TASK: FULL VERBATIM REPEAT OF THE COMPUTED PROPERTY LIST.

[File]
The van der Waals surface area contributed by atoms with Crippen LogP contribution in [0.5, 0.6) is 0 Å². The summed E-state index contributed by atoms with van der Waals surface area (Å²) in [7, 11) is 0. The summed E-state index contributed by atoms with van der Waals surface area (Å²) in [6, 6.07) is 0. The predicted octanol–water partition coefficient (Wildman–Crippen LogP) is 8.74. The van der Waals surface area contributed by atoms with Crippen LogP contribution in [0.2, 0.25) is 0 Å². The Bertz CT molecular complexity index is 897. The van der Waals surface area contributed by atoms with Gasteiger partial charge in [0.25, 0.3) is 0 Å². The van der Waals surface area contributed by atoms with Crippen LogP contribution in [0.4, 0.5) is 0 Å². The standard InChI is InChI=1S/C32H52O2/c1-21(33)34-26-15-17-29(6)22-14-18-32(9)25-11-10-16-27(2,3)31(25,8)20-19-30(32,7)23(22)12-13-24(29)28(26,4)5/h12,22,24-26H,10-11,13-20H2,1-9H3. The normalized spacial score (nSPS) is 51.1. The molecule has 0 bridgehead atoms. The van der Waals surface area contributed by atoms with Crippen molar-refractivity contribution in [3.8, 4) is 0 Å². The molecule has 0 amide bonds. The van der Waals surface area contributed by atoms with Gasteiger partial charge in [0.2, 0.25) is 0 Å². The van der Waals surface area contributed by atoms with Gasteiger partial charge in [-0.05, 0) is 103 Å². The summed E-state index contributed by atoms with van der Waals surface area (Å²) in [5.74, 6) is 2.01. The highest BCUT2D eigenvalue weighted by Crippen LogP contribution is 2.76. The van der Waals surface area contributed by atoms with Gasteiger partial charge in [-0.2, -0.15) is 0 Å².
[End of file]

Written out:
The van der Waals surface area contributed by atoms with Crippen LogP contribution in [0.5, 0.6) is 0 Å². The summed E-state index contributed by atoms with van der Waals surface area (Å²) in [7, 11) is 0. The summed E-state index contributed by atoms with van der Waals surface area (Å²) in [6, 6.07) is 0. The predicted octanol–water partition coefficient (Wildman–Crippen LogP) is 8.74. The van der Waals surface area contributed by atoms with Crippen LogP contribution in [0.2, 0.25) is 0 Å². The Bertz CT molecular complexity index is 897. The van der Waals surface area contributed by atoms with Gasteiger partial charge in [0.25, 0.3) is 0 Å². The van der Waals surface area contributed by atoms with Crippen LogP contribution in [0.4, 0.5) is 0 Å². The standard InChI is InChI=1S/C32H52O2/c1-21(33)34-26-15-17-29(6)22-14-18-32(9)25-11-10-16-27(2,3)31(25,8)20-19-30(32,7)23(22)12-13-24(29)28(26,4)5/h12,22,24-26H,10-11,13-20H2,1-9H3. The normalized spacial score (nSPS) is 51.1. The molecule has 0 bridgehead atoms. The van der Waals surface area contributed by atoms with Crippen molar-refractivity contribution in [3.8, 4) is 0 Å². The molecule has 0 amide bonds. The van der Waals surface area contributed by atoms with Gasteiger partial charge in [0.2, 0.25) is 0 Å². The van der Waals surface area contributed by atoms with Gasteiger partial charge in [-0.05, 0) is 103 Å². The summed E-state index contributed by atoms with van der Waals surface area (Å²) in [5.74, 6) is 2.01. The highest BCUT2D eigenvalue weighted by Crippen LogP contribution is 2.76. The van der Waals surface area contributed by atoms with Gasteiger partial charge in [-0.2, -0.15) is 0 Å².